December 10, 2019 0

Another World Lies Beyond: Chinese Art and the Divine | Ancient Art Links

Another World Lies Beyond: Chinese Art and the Divine | Ancient Art Links


>>>This exhibition is called
Another World Lies Beyond: Chinese Art and the Divine.
And here we’ve given the entirety of the Chinese
painting galleries to this topic of religious art from
China. We begin with six galleries of Buddhist art. Then
we move into a gallery related to Daoist art and then
into popular religious prints, from the early 20th century
and then finally we end with fantastic beasts;
dragons and things like that. And so the exhibition ultimately
attempts to use the Met’s permanent collection to
teach a little bit about the diversity of religious
expression and religious belief and the role that
art played in pre-modern China. [Chanting]>>>And Buddhist art,
although it originally came from India and was
brought to China about 2000 years ago by
itinerant teachers, it became a major force
in the spiritual life. We’re standing in a gallery
devoted to the Buddhist deity Guanyin. Guanyin is
a bodhisattva and Guanyin, who was known as
Avalokitesvara in India, in Sanskrit, but became
known as Guanyin in Chinese. The name literally means
the perceiver of sounds or the hearer of sounds, and so
that’s Guanyin’s whole reason for being is to listen for
what we need and to support us. Anything from rescuing
you from a fire or a disaster to helping you to give birth
to the child that you’ve longed for for many years. [Chanting]>>>The one that I’m standing
in front of here is really the piece that we built
this whole gallery around. This is a painting from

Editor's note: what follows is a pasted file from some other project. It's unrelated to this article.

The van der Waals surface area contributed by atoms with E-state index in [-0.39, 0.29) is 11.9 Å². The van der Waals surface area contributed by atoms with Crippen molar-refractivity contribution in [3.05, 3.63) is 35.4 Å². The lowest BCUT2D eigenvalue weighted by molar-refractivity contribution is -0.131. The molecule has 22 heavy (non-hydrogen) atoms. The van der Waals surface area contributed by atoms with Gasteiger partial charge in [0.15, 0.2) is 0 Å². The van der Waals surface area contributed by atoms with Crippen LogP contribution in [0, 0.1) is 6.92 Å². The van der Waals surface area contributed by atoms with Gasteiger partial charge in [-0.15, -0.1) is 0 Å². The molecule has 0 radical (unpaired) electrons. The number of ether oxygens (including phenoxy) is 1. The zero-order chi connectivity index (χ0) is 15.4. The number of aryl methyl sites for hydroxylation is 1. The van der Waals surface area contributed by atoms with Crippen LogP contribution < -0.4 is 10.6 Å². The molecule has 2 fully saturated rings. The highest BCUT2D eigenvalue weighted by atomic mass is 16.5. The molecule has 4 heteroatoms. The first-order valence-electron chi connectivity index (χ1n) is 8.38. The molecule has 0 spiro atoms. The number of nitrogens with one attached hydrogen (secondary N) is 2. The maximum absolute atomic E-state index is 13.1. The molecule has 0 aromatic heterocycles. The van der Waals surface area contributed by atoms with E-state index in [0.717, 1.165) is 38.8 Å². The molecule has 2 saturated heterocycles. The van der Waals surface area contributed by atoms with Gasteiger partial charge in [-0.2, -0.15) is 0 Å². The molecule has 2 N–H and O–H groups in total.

the late Ming dynasty. It’s dated 1629. And it is
a remarkably important survivor from ritual art of pre-modern
China. You can see that the deity has 11 heads
and one thousand arms. I would say many arms. Even
the palm of each hand is an eye. So this is a kind of overt
expression of Guanyin’s power as a listener and as
a seer. And then she’s surrounded by some 350
supporting deities. It’s almost 12 feet tall,
and it’s really built for monastery scale. So this
would come out and it would help to guide the
monks through this set of visualization and chanting. [Chanting] ♪ [Music] ♪>>>The luohan figures that this
whole gallery and the next gallery are devoted to,
these are figures who originally were the disciples of
Shakyamuni Buddha. He is the Buddha who lived
in this world 2,600 years ago and the luohans
were his disciples. They’re the people who heard
the teachings directly from the mouth of the Buddha.
Just before the Buddha left our world, he charged
them with the task of protecting his teachings.
And this is a painting of sixteen Luohans by Shitao.
He was born just before the fall of the Ming dynasty
and he was a member of the Ming Imperial family. So he
became a Buddhist monk and that was one of the safe
places to be. And it’s his early masterpiece painted
when he was around 25 years old. These luohan
figures are the guys who are charged by the Buddha
with protecting his teachings. They’re sitting in caves
and meditating, you know, passing hundreds of years,
doing various kinds of miracles because they have almost
Buddhist super powers and here a luohan sits with a pet
tiger. Luohans were capable of taming tigers. They
also were capable of controlling dragons. This is
the other treasure from our painting collection that
provided the Genesis for the idea for this exhibition.
This one is by Wu Bin. Here you have a luohan
who is sitting on a kind of sedan chair. He’s got
these long fingernails that stretch around. He’s
got sagging skin from his age. His head has an interesting
shape to it. You know, these images were meant to